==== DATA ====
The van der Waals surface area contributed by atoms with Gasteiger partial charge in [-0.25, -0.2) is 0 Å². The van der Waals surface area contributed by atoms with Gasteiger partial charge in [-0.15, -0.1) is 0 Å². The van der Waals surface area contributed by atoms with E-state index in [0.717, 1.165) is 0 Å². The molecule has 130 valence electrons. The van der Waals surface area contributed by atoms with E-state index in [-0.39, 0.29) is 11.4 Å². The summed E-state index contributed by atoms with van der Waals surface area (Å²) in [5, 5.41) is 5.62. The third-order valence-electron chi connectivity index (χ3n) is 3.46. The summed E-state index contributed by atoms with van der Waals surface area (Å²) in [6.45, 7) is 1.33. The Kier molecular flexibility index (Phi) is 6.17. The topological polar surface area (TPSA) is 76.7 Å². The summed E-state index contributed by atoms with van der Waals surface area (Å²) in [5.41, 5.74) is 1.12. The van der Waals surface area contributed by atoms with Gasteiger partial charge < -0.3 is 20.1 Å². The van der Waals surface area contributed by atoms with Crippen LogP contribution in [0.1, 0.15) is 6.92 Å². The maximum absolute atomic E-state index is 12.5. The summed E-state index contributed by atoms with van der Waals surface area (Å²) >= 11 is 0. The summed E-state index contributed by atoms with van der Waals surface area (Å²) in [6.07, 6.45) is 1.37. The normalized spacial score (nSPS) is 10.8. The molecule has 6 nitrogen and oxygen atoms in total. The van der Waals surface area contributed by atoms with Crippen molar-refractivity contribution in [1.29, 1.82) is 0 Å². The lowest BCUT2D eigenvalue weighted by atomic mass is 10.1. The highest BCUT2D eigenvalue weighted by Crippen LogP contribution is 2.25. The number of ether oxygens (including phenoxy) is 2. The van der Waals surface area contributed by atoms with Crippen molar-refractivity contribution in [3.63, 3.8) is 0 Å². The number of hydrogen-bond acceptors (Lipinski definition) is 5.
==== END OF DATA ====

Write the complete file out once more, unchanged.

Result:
The van der Waals surface area contributed by atoms with Gasteiger partial charge in [-0.25, -0.2) is 0 Å². The van der Waals surface area contributed by atoms with Gasteiger partial charge in [-0.15, -0.1) is 0 Å². The van der Waals surface area contributed by atoms with E-state index in [0.717, 1.165) is 0 Å². The molecule has 130 valence electrons. The van der Waals surface area contributed by atoms with E-state index in [-0.39, 0.29) is 11.4 Å². The summed E-state index contributed by atoms with van der Waals surface area (Å²) in [5, 5.41) is 5.62. The third-order valence-electron chi connectivity index (χ3n) is 3.46. The summed E-state index contributed by atoms with van der Waals surface area (Å²) in [6.45, 7) is 1.33. The Kier molecular flexibility index (Phi) is 6.17. The topological polar surface area (TPSA) is 76.7 Å². The summed E-state index contributed by atoms with van der Waals surface area (Å²) in [5.41, 5.74) is 1.12. The van der Waals surface area contributed by atoms with Gasteiger partial charge < -0.3 is 20.1 Å². The van der Waals surface area contributed by atoms with Crippen LogP contribution in [0.1, 0.15) is 6.92 Å². The maximum absolute atomic E-state index is 12.5. The summed E-state index contributed by atoms with van der Waals surface area (Å²) >= 11 is 0. The summed E-state index contributed by atoms with van der Waals surface area (Å²) in [6.07, 6.45) is 1.37. The normalized spacial score (nSPS) is 10.8. The molecule has 6 nitrogen and oxygen atoms in total. The van der Waals surface area contributed by atoms with Crippen molar-refractivity contribution in [1.29, 1.82) is 0 Å². The lowest BCUT2D eigenvalue weighted by atomic mass is 10.1. The highest BCUT2D eigenvalue weighted by Crippen LogP contribution is 2.25. The number of ether oxygens (including phenoxy) is 2. The van der Waals surface area contributed by atoms with Crippen molar-refractivity contribution in [3.63, 3.8) is 0 Å². The number of hydrogen-bond acceptors (Lipinski definition) is 5.